Monday, 26 May 2014

It's not a sinful life

Atheists often get told they've become so for irrational reasons.  One of the most fatuous claims I've heard (and I'm sure I'm not unique), is that I've become an atheist because I love to sin.  In short, I really know there is a god, but I'm just pretending there isn't because I prefer some kind of sinful life.

This betrays almost no prior thought.  If anyone really believed there was a supreme deity with the attributes ascribed to it (love, unconditional mercy etc) then there isn't really any motive to pretend otherwise.  Especially when you'd be willingly choosing an eternity of presumably, heinous torture (as many theists are fond of reminding me).  Does this actually make sense as an argument?  I know there's really a god but I prefer infinite torture to some kind of eternal paradise?  It's got to be one of the dumbest arguments I ever hear.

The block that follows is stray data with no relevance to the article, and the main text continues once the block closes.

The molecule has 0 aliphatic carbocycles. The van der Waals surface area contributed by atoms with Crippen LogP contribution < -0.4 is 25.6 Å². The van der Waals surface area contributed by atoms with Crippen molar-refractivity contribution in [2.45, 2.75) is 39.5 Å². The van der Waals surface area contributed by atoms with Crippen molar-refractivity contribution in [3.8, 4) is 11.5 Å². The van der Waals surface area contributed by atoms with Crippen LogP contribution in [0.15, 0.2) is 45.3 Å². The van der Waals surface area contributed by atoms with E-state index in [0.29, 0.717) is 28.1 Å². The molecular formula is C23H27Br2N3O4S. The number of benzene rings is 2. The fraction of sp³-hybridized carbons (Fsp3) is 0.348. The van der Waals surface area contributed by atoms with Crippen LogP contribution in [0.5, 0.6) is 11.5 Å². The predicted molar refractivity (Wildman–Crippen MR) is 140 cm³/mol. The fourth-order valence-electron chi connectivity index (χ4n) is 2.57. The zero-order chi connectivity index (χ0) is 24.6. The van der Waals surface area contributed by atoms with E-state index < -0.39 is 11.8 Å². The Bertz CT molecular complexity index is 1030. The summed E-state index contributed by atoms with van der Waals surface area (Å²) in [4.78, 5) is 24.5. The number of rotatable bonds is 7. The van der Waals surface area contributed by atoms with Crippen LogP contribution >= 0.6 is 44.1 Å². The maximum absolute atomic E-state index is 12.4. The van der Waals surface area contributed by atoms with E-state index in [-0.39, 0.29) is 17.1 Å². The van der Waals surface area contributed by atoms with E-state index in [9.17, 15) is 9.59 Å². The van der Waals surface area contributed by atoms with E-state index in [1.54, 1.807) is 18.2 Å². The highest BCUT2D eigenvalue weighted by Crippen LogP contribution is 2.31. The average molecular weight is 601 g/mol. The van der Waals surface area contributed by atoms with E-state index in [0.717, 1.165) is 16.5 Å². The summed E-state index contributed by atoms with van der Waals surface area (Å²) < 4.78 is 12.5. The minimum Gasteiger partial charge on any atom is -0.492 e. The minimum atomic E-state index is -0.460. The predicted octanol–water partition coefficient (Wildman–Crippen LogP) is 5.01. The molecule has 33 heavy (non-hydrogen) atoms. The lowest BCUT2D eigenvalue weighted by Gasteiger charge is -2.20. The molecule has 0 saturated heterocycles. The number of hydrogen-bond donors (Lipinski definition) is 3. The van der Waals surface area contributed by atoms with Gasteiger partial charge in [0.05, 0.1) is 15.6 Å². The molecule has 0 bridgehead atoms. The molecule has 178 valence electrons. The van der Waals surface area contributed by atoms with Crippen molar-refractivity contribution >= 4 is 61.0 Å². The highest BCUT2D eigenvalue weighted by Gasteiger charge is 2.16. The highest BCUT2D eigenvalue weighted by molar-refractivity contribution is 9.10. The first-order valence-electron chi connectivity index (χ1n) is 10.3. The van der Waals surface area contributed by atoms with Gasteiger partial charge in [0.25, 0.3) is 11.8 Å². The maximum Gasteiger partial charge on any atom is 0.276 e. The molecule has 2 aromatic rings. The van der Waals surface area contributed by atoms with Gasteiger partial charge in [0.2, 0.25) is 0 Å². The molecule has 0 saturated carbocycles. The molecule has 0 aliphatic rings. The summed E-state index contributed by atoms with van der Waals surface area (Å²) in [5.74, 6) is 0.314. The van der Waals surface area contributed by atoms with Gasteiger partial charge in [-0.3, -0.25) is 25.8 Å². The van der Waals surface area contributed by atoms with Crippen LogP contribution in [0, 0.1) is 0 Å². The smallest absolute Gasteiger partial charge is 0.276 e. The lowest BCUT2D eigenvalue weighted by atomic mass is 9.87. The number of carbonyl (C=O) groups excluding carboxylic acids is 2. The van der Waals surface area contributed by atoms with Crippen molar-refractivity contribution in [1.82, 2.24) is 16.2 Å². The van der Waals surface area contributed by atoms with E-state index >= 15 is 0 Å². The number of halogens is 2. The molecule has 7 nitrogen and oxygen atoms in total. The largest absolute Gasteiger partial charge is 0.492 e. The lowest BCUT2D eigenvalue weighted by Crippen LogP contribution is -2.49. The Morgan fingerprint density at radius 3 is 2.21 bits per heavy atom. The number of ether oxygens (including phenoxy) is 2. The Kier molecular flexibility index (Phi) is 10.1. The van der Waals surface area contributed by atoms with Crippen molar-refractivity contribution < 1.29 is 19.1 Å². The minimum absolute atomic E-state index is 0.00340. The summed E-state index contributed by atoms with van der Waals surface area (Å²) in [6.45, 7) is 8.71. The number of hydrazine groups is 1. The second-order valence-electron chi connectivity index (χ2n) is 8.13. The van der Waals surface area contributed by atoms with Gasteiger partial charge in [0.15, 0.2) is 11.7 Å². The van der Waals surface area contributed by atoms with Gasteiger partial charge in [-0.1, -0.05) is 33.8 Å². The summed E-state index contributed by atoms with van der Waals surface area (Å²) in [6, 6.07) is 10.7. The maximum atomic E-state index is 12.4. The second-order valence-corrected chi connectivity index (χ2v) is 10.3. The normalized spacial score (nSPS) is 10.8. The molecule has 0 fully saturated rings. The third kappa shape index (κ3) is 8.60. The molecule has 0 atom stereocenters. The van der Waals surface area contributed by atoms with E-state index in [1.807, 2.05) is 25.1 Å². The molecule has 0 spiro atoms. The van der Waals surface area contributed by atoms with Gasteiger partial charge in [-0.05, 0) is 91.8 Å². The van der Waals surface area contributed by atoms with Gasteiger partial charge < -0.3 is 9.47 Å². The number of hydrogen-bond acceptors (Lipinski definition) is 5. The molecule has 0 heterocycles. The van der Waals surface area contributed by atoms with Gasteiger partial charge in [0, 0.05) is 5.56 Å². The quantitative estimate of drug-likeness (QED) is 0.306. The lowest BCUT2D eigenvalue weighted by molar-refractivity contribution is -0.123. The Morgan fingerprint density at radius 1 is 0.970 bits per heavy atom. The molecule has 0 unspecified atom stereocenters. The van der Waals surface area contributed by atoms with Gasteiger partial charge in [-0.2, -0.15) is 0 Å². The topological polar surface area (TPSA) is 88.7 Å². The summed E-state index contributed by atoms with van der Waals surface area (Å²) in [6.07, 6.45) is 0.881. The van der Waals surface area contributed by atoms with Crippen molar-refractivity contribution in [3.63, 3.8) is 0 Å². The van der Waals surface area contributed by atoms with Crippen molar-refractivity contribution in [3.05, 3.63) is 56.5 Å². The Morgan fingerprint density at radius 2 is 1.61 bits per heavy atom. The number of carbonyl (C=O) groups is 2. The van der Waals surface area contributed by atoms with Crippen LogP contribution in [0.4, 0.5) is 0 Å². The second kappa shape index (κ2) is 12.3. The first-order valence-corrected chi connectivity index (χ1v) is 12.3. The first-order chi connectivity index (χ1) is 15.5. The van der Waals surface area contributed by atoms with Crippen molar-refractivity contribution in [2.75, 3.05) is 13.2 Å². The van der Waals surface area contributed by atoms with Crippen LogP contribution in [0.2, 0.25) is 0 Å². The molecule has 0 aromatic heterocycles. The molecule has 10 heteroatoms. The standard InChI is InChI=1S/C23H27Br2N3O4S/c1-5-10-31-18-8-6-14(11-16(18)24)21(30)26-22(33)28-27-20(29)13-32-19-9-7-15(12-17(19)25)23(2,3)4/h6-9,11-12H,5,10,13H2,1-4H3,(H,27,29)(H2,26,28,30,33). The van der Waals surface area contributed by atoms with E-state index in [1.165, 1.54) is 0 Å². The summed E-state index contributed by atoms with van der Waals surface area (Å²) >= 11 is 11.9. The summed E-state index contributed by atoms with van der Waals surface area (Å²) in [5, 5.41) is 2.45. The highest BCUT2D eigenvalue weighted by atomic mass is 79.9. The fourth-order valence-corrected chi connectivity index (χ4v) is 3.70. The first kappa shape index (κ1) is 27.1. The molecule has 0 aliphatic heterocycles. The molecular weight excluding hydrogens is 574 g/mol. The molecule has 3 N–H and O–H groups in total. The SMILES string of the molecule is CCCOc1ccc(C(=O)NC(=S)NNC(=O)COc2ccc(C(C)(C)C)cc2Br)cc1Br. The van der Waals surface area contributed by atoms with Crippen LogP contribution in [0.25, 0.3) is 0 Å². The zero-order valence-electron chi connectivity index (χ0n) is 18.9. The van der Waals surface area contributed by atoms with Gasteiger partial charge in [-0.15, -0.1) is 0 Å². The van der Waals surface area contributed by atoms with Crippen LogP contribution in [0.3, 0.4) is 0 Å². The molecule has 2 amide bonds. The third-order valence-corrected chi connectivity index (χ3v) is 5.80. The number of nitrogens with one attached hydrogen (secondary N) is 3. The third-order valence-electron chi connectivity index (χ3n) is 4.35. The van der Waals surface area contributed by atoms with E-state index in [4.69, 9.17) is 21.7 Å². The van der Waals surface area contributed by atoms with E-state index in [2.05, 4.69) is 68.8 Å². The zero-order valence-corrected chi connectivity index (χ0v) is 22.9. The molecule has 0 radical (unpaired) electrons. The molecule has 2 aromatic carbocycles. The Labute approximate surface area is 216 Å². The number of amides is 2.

Especially, as I should point out, that if you are a theist, you're not banned from sinning.  If you're a theist, you can sin (you have to, it is in your nature because of original sin or some other imperfection). And you still avoid hell.  So you get it all.  Atheists are smart enough to figure that out.  There's no reason to pretend.  We genuinely have no belief in the gods that have been supplied to us.

For the most part, people become atheist for a very mundane reasons.  There is no credible for gods, and the whole concept often sounds wildly implausible.